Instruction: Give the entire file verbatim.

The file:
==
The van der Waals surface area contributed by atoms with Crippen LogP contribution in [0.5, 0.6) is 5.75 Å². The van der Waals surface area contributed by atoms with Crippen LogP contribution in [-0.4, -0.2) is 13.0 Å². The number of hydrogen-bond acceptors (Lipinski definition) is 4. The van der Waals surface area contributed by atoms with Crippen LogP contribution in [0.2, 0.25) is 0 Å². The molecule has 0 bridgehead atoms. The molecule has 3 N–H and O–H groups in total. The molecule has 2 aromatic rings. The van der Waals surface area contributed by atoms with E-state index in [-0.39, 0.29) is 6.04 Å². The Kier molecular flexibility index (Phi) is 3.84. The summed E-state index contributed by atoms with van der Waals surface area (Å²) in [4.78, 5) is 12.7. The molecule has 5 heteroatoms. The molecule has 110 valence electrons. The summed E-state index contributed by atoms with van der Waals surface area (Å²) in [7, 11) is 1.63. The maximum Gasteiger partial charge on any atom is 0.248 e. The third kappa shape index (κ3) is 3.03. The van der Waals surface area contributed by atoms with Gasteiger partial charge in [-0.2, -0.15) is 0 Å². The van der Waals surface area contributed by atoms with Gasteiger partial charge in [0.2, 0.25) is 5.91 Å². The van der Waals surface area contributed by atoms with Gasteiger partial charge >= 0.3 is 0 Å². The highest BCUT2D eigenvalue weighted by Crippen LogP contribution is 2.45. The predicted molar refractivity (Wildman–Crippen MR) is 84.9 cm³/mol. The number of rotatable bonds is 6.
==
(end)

The van der Waals surface area contributed by atoms with Crippen LogP contribution in [0.5, 0.6) is 5.75 Å². The van der Waals surface area contributed by atoms with Crippen LogP contribution in [-0.4, -0.2) is 13.0 Å². The number of hydrogen-bond acceptors (Lipinski definition) is 4. The van der Waals surface area contributed by atoms with Crippen LogP contribution in [0.2, 0.25) is 0 Å². The molecule has 0 bridgehead atoms. The molecule has 3 N–H and O–H groups in total. The molecule has 2 aromatic rings. The van der Waals surface area contributed by atoms with E-state index in [-0.39, 0.29) is 6.04 Å². The Kier molecular flexibility index (Phi) is 3.84. The summed E-state index contributed by atoms with van der Waals surface area (Å²) in [4.78, 5) is 12.7. The molecule has 5 heteroatoms. The molecule has 110 valence electrons. The summed E-state index contributed by atoms with van der Waals surface area (Å²) in [7, 11) is 1.63. The maximum Gasteiger partial charge on any atom is 0.248 e. The third kappa shape index (κ3) is 3.03. The van der Waals surface area contributed by atoms with Gasteiger partial charge in [-0.2, -0.15) is 0 Å². The van der Waals surface area contributed by atoms with Gasteiger partial charge in [0.2, 0.25) is 5.91 Å². The van der Waals surface area contributed by atoms with Gasteiger partial charge >= 0.3 is 0 Å². The highest BCUT2D eigenvalue weighted by Crippen LogP contribution is 2.45. The predicted molar refractivity (Wildman–Crippen MR) is 84.9 cm³/mol. The number of rotatable bonds is 6.